“Well, look here at today’s paper again—this advert signed by Margaret Herbison, the Minister of Social Security. They’ve at last acknowledged that old age pensions are inadequate. So pensioners can now have a supplementary pension—if they apply for it—and if they’ve not got a part-time job earning more than two pound a week, and so on. They can have their income brought up to a guaranteed level. And look at it! £7 2s. plus rent and rates for a married couple; £4 10s. for a single householder; and £3 18s. plus 10s. rent for a single person. Who can live on that at today’s prices? And it’s being brought up to that.”
“But it’s an improvement, isn’t it?”
“Certainly! And it needs to be, because it still isn’t keeping pace with rising prices. Look here at this bit in Michael Frayn’s column: ‘Some 7,500,000 people in this country live below what the National Assistance Board regard as subsistence level . . . ‘ One in seven of the population, as he says. What state of welfare is that?”
“It’s bad, I admit, but you’ve got to agree that they’re a dead weight on the state. Old age pensioners will never produce any more . . .”
It was my turn to choke on my beer. “What! They’ve had the energy sucked out of them for 50 years of their lives, with nothing at the end to show for it, and you’re complaining that they can’t be worked until they drop dead! Whose side are you on?”
“They should save up for their old age, like I do,” Maurice said. “There’s too much state control, now—too many regulations and forms to fill in, too much interference. There’s no freedom left. That’s the price we’ve paid for all this. If you want a Welfare State, you can’t complain when the state gives you a credit squeeze and a wage freeze as well. It’s all part of the same thing. I mean, your life’s not your own these days.”
“As far as I can see,” the youngster said, “the working man’s life never was his own. Now, I think the ideals behind the Welfare State were good. For the first time, the worker had the chance of a new deal, the chance to live a respectable life. It’s true enough that conditions—inflation and all that—have made a mockery out of most of it, but that doesn’t make it a bad idea.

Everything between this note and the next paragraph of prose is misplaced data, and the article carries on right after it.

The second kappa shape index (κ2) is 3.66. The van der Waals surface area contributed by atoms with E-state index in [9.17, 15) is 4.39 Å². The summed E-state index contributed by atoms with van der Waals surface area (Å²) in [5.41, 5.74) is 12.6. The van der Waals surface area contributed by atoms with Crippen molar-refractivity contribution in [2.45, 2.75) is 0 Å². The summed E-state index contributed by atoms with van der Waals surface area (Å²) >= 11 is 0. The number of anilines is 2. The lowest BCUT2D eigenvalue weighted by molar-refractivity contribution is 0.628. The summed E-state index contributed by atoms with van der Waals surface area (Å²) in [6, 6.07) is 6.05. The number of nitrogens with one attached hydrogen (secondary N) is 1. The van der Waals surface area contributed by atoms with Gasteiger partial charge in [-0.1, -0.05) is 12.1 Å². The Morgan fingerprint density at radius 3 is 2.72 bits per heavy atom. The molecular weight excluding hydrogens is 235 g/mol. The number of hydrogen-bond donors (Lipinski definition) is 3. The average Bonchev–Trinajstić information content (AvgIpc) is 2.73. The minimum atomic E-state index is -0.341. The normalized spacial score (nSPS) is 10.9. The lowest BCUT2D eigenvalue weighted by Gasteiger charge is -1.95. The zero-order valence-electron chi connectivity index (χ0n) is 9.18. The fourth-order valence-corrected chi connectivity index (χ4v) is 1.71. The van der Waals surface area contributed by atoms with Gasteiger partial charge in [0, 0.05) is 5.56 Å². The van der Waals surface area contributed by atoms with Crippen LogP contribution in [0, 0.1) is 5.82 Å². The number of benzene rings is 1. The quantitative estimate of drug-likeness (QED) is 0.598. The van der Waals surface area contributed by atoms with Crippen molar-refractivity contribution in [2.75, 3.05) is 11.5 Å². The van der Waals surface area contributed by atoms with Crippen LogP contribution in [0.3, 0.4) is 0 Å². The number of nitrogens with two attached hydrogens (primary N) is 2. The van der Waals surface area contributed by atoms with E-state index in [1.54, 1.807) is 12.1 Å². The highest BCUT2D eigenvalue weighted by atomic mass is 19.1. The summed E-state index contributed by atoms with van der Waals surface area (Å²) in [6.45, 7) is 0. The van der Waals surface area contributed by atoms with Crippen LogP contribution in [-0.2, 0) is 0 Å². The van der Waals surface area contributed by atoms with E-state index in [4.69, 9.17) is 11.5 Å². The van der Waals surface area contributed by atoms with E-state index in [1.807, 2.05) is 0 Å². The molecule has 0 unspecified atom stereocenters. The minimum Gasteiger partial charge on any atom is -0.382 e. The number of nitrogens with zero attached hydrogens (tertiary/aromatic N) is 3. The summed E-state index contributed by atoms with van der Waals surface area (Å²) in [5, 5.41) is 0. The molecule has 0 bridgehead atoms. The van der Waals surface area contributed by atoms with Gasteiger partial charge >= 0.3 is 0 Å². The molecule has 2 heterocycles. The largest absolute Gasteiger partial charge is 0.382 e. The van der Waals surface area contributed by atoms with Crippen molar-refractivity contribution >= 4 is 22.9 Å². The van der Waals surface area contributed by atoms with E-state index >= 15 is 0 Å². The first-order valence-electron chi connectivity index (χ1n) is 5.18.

Bit by bit, we had all edged closer together, and the barman was leaning his chin in his hands, listening to us. Maurice glanced round to see who he had for an audience before he spoke. “Listen, my lad, I’m older than you. You don’t remember the thirties. If you think this is a bad time for your Welfare State, just you wait until there’s another depression and see how it works then. You’re all right now as long as you’ve got enough stamps on your card, but you wait till you can’t get any stamps because you haven’t got a job even. I’m telling you this: what they give you they can also take away. And they will when it suits them. I’ve told you. I’d get out of this country if I was younger.”
“Do you really think it’s much different anywhere else?” I said. “You’d be in just the same trap.”
“You two depress me,” said the young man. “Don’t they you?” he asked, turning to the barman.
“I haven’t heard all of it, of course, but I must say, I think all this Welfare State business is a load of codswallop. You’re no better off and no worse off, are you? I mean to say, you’ve still got to turn up at work tomorrow morning, haven’t you? And you’ve got to take stingy-paid part-time jobs like this at the weekend to keep going. It doesn’t alter that, does it?”
“That’s the trap.”
“Yeah, well, tell me some way to get out of that and I’ll be interested.”
“You can’t alter that,” said the Glaswegian contemptuously.
“That’s the way it always will be, lad,” Maurice said.